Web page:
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Subject: Is it possible to really mess up the game by making 'bad' decisions? rss

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Ecosmith Ecosmith
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Some of my gaming group aren't what you'd call hardcore gamers. Everyone enjoys what we play, and the core gameplay of Risk: Legacy won't be a problem - we've played Axis and Allies, Buck Rogers, Conquest of the Empire, Cosmic Encounter, AH, Wiz-War, BSG, and others a lot, so everyone's got a fair idea of different types of mechanics.

However, some of the players might not be hugely aware of the future tactical potential of doing stuff like permenently affecting continents and countries and the like, so might just sort of have a bit of a cavalier attitude towards choosing effects.

I guess I'm wondering if it's possible to do something that causes future games to be 'bad' or not fun in some way.

Can you break this game?

Eco
 
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Darren Nakamura
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The common wisdom is that you can break the game if you really, really try to (e.g. let somebody win the first ten games), but you won't break it by making decisions without fully considering the consequences. Heck, in most cases, you don't even really know what the consequences are for some of the decisions you make until much later.
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Justin Swank
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sure you can break the game just by adding doing anything to this game. that is if you are used to regular risk. so you really aren't breaking the game your changing the game. Some changes will give you the advantage one game but maybe your friends the next.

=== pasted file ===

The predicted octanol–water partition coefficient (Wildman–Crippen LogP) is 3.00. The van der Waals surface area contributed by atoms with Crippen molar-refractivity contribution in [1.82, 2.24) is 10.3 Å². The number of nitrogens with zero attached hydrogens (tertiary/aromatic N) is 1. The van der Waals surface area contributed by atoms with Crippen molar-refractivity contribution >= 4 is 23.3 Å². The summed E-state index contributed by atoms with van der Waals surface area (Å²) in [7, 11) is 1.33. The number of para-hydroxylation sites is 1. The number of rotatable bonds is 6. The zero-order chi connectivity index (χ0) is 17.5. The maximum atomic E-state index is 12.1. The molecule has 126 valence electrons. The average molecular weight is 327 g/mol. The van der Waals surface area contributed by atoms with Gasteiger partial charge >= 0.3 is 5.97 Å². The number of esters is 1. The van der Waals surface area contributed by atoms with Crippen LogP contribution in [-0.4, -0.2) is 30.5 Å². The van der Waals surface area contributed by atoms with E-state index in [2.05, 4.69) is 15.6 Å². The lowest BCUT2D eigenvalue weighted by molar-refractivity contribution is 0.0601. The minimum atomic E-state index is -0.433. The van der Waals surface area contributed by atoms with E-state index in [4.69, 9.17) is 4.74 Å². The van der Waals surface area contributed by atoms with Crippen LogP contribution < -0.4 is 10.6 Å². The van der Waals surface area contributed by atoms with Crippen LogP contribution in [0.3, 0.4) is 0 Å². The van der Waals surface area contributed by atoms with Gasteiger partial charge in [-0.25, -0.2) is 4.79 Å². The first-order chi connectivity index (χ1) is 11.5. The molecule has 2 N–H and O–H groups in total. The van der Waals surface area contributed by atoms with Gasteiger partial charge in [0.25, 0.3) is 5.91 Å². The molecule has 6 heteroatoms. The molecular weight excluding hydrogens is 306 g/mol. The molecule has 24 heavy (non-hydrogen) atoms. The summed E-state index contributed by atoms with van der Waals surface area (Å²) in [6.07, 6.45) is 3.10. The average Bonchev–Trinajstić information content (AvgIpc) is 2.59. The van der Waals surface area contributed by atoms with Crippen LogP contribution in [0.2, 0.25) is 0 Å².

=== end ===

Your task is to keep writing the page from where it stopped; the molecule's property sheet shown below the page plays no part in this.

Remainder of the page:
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Alex
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Take this with a grain of salt because I have not yet played the game. However, several friends of mine played a series of 13 or so games, and I kept checking in on the overall game state. They kind of broke it in favor of one player.

Basically there was not enough of concerted effort by the group to stop one single player after he won several games in the first series of games. He got so many benefits from these wins that he became almost unbeatable. At some point, they probably needed to gang up on the leader without consideration of whether they won or last that single game.

I think they got a suggested fix for this from the designer, but I don't know what the suggestion was.
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Chad Lawrence
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Mistakes you make when altering the board may come back to haunt you in later games, but I don't think that's the same as breaking the game. I think it actually adds to the fun. I haven't played all the way through, but so far none of the changes that we've been allowed to make to the game are so dramatic that the game is unplayable.
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Was George Orwell an Optimist?
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ciscokidnj wrote:
Take this with a grain of salt because I have not yet played the game. However, several friends of mine played a series of 13 or so games, and I kept checking in on the overall game state. They kind of broke it in favor of one player.

Basically there was not enough of concerted effort by the group to stop one single player after he won several games in the first series of games. He got so many benefits from these wins that he became almost unbeatable. At some point, they probably needed to gang up on the leader without consideration of whether they won or last that single game.

I think they got a suggested fix for this from the designer, but I don't know what the suggestion was.

Sounds to me like they would have to gang up on the guy in any game, if the one player was that dominant. That's a group problem, not a Risk: Legacy problem.

To address the O.P., the changes you make to the game won't ruin it. Some areas will get stronger, some weaker, but some are better than others in any Risk game anyway. Balancing will take care of itself, because people will fight based on who has the prime real estate.
 
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